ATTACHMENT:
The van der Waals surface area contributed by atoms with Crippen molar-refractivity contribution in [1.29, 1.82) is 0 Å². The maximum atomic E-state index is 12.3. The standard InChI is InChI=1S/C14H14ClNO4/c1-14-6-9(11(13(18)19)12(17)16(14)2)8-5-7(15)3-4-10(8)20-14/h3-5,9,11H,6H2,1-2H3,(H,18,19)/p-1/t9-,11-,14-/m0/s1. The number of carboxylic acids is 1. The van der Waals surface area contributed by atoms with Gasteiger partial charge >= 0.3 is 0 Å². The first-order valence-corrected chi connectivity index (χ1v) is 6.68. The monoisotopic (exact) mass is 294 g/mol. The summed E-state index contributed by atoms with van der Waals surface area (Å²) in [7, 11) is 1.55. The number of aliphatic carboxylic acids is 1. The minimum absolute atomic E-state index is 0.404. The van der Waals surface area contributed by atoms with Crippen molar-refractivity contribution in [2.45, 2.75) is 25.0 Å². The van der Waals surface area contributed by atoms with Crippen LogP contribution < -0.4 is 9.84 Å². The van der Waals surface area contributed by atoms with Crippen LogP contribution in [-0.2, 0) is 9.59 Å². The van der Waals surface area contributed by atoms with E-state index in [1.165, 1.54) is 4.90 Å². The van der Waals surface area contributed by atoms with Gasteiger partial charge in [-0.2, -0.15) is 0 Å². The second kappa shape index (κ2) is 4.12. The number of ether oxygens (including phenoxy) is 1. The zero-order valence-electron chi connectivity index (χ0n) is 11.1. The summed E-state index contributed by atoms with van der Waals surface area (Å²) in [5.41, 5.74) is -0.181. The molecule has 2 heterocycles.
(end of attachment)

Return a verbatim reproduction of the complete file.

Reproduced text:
The van der Waals surface area contributed by atoms with Crippen molar-refractivity contribution in [1.29, 1.82) is 0 Å². The maximum atomic E-state index is 12.3. The standard InChI is InChI=1S/C14H14ClNO4/c1-14-6-9(11(13(18)19)12(17)16(14)2)8-5-7(15)3-4-10(8)20-14/h3-5,9,11H,6H2,1-2H3,(H,18,19)/p-1/t9-,11-,14-/m0/s1. The number of carboxylic acids is 1. The van der Waals surface area contributed by atoms with Gasteiger partial charge >= 0.3 is 0 Å². The first-order valence-corrected chi connectivity index (χ1v) is 6.68. The monoisotopic (exact) mass is 294 g/mol. The summed E-state index contributed by atoms with van der Waals surface area (Å²) in [7, 11) is 1.55. The number of aliphatic carboxylic acids is 1. The minimum absolute atomic E-state index is 0.404. The van der Waals surface area contributed by atoms with Crippen molar-refractivity contribution in [2.45, 2.75) is 25.0 Å². The van der Waals surface area contributed by atoms with Crippen LogP contribution < -0.4 is 9.84 Å². The van der Waals surface area contributed by atoms with Crippen LogP contribution in [-0.2, 0) is 9.59 Å². The van der Waals surface area contributed by atoms with E-state index in [1.165, 1.54) is 4.90 Å². The van der Waals surface area contributed by atoms with Gasteiger partial charge in [-0.2, -0.15) is 0 Å². The second kappa shape index (κ2) is 4.12. The number of ether oxygens (including phenoxy) is 1. The zero-order valence-electron chi connectivity index (χ0n) is 11.1. The summed E-state index contributed by atoms with van der Waals surface area (Å²) in [5.41, 5.74) is -0.181. The molecule has 2 heterocycles.